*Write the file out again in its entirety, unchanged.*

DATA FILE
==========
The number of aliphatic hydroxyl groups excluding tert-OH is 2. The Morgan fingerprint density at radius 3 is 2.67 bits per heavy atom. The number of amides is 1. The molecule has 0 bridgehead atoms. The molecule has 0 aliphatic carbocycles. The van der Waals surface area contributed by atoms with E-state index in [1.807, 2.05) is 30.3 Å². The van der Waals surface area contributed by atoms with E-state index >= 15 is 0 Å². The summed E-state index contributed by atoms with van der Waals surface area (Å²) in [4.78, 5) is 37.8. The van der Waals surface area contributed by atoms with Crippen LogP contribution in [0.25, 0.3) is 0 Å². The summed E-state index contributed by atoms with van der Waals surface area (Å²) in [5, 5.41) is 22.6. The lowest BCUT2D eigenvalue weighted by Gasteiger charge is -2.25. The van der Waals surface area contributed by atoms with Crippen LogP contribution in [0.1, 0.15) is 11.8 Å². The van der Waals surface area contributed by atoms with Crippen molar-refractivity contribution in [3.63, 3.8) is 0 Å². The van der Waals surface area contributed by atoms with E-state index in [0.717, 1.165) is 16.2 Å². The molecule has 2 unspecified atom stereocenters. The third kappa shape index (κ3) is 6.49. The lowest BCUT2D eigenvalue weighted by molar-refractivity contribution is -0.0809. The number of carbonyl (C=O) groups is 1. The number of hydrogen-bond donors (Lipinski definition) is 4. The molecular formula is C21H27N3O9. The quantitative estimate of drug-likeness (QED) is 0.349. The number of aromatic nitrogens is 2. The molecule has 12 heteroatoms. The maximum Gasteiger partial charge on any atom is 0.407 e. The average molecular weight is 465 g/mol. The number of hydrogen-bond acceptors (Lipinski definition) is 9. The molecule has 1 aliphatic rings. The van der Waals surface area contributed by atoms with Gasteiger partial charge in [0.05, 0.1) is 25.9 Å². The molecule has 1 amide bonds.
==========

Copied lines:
The number of aliphatic hydroxyl groups excluding tert-OH is 2. The Morgan fingerprint density at radius 3 is 2.67 bits per heavy atom. The number of amides is 1. The molecule has 0 bridgehead atoms. The molecule has 0 aliphatic carbocycles. The van der Waals surface area contributed by atoms with E-state index in [1.807, 2.05) is 30.3 Å². The van der Waals surface area contributed by atoms with E-state index >= 15 is 0 Å². The summed E-state index contributed by atoms with van der Waals surface area (Å²) in [4.78, 5) is 37.8. The van der Waals surface area contributed by atoms with Crippen LogP contribution in [0.25, 0.3) is 0 Å². The summed E-state index contributed by atoms with van der Waals surface area (Å²) in [5, 5.41) is 22.6. The lowest BCUT2D eigenvalue weighted by Gasteiger charge is -2.25. The van der Waals surface area contributed by atoms with Crippen LogP contribution in [0.1, 0.15) is 11.8 Å². The van der Waals surface area contributed by atoms with Crippen molar-refractivity contribution in [3.63, 3.8) is 0 Å². The van der Waals surface area contributed by atoms with E-state index in [0.717, 1.165) is 16.2 Å². The molecule has 2 unspecified atom stereocenters. The third kappa shape index (κ3) is 6.49. The lowest BCUT2D eigenvalue weighted by molar-refractivity contribution is -0.0809. The number of carbonyl (C=O) groups is 1. The number of hydrogen-bond donors (Lipinski definition) is 4. The molecular formula is C21H27N3O9. The quantitative estimate of drug-likeness (QED) is 0.349. The number of aromatic nitrogens is 2. The molecule has 12 heteroatoms. The maximum Gasteiger partial charge on any atom is 0.407 e. The average molecular weight is 465 g/mol. The number of hydrogen-bond acceptors (Lipinski definition) is 9. The molecule has 1 aliphatic rings. The van der Waals surface area contributed by atoms with Gasteiger partial charge in [0.05, 0.1) is 25.9 Å². The molecule has 1 amide bonds.